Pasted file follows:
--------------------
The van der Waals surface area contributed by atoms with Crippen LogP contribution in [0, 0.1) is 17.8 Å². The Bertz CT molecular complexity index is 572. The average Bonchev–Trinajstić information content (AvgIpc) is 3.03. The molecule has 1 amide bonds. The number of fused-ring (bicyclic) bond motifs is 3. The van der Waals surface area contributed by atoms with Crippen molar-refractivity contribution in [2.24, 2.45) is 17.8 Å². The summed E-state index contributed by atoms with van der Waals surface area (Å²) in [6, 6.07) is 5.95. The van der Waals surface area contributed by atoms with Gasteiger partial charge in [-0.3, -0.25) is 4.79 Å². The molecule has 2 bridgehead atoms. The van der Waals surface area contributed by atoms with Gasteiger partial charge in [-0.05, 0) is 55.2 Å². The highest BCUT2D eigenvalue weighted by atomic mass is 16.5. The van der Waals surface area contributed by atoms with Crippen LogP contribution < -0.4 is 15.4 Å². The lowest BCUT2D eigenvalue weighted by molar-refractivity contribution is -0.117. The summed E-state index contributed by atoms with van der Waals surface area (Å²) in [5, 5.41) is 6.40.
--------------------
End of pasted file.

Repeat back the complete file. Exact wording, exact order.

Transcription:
The van der Waals surface area contributed by atoms with Crippen LogP contribution in [0, 0.1) is 17.8 Å². The Bertz CT molecular complexity index is 572. The average Bonchev–Trinajstić information content (AvgIpc) is 3.03. The molecule has 1 amide bonds. The number of fused-ring (bicyclic) bond motifs is 3. The van der Waals surface area contributed by atoms with Crippen molar-refractivity contribution in [2.24, 2.45) is 17.8 Å². The summed E-state index contributed by atoms with van der Waals surface area (Å²) in [6, 6.07) is 5.95. The van der Waals surface area contributed by atoms with Gasteiger partial charge in [-0.3, -0.25) is 4.79 Å². The molecule has 2 bridgehead atoms. The van der Waals surface area contributed by atoms with Gasteiger partial charge in [-0.05, 0) is 55.2 Å². The highest BCUT2D eigenvalue weighted by atomic mass is 16.5. The van der Waals surface area contributed by atoms with Crippen LogP contribution < -0.4 is 15.4 Å². The lowest BCUT2D eigenvalue weighted by molar-refractivity contribution is -0.117. The summed E-state index contributed by atoms with van der Waals surface area (Å²) in [5, 5.41) is 6.40.